In its findings of fact and conclusions of law in this case, the trial court stated that by the terms of the settlement between HELCO and the State, "the trial of the third party action between third-party plaintiff and third-party defendant would proceed with all properly raised legal objections preserved to a determination by the court." (Emphasis added). The State would have us read the italicized portion of the above statement as an indication that it preserved the right to assert as error on appeal the trial court's denial of the State's motion to dismiss count two of HELCO's complaint. However, the State's rights in this respect were controlled by the oral stipulation made in open court, see RULES CIR. CTS. HAWAII 19(a), which made no mention of preserving the State's objection to HELCO's right to maintain count two of its complaint. In any event, we regard this part of the trial court's recapitulation of the settlement merely as indicating that whatever objections the State properly raised at trial of the case would be preserved for appeal. Indeed, if we were to adopt the construction urged by the State, the stipulation would be rendered both meaningless and extremely harsh to HELCO, since HELCO would have bound itself to an admission of primary negligence in return for no concession of comparable significance by the State. A construction having such effects is disfavored by the law. See, e.g. Deseret Sav. Bank v. Walker, 78 Utah 241, 251-52, 2 P.2d 609, 614 (1931).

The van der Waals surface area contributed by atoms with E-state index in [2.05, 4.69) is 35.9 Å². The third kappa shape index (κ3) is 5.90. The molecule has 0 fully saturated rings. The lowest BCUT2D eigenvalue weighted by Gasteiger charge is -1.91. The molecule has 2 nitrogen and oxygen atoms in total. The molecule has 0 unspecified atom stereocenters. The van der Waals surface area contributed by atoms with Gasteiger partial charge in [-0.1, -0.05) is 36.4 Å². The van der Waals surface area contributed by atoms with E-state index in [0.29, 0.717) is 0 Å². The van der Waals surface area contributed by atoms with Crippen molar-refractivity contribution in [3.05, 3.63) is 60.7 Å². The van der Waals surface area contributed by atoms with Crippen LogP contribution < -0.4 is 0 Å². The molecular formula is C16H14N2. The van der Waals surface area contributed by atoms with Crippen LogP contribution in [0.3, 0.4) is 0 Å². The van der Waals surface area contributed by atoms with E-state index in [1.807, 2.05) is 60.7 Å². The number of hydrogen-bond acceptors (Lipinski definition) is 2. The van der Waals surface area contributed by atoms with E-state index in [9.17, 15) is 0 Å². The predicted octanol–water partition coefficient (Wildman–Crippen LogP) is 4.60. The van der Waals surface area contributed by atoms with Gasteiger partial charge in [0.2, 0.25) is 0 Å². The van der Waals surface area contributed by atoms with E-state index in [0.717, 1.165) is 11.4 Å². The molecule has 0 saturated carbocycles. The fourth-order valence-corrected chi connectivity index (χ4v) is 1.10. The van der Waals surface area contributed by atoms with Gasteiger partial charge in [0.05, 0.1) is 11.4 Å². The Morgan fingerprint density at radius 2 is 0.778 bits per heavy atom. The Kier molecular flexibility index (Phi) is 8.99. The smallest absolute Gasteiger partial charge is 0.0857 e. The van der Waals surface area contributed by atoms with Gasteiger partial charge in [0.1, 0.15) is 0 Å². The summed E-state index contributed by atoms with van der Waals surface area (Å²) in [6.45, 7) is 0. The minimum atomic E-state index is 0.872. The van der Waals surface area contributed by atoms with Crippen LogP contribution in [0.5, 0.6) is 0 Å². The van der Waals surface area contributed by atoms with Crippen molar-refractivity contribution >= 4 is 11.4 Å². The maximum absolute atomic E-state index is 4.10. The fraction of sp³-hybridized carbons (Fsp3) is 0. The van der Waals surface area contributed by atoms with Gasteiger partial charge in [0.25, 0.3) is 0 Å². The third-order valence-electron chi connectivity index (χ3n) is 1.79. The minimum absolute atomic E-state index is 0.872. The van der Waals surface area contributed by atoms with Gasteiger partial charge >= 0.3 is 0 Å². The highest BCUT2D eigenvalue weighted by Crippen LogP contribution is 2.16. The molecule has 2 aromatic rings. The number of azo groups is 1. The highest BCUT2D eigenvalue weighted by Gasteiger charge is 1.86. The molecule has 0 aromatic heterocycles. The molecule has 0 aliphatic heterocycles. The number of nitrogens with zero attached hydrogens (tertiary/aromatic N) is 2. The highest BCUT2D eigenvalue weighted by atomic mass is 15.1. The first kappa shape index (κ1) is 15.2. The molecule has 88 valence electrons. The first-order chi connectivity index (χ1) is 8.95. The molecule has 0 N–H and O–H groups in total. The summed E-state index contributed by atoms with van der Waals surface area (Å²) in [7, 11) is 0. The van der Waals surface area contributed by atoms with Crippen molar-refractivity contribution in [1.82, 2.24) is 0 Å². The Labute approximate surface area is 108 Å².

Proceeding to the merits of the case, the State asserts that the evidence adduced at trial does not support the trial court's determination that Pacheco was contributorily negligent in causing the accident. Under the terms of its stipulation with HELCO and as subrogee to Pacheco's rights, the State could not recover from HELCO if Pacheco himself had no legal right to do so. And under the law in existence in Hawaii on the date of Pacheco's accident, and hence applicable to his claim whenever asserted, see Bissen v. Fujii, 51 Haw. 636, 466 P.2d 429 (1970), a plaintiff's contributory fault, absent a negligent defendant's "last clear chance," constituted a complete bar to this recovery. See generally RESTATEMENT (SECOND) OF TORTS § 467 (1965). It therefore becomes necessary to review the facts upon which the trial court based its conclusion that Pacheco was negligent.
I have in the past dissented from this court's adherence to the common law doctrine of contributory negligence. See Silva v. Oishi, 52 Haw. 129, 136, 471 P.2d 524, 528 (1970); Bissen v. Fujii, 51 Haw. 636, 640, 466 P.2d 429, 432 (1970). While the legislature abrogated the doctrine in 1969, replacing it with the comparative negligence system contained in HRS § 663-31 (Supp. 1973), the operation of the new law is confined to those claims accruing after July 14, 1969. L. 1969 ch. 227, § 2. Moreover, a majority of the court in the Silva and Bissen cases has, for better or worse, finally and decidedly declared that contributory negligence is available as a defense against all claims, such as the one in this case, accruing before July 14, 1969. I add only a reminder that I still adhere in principle to my objections to the majority's holdings in those cases.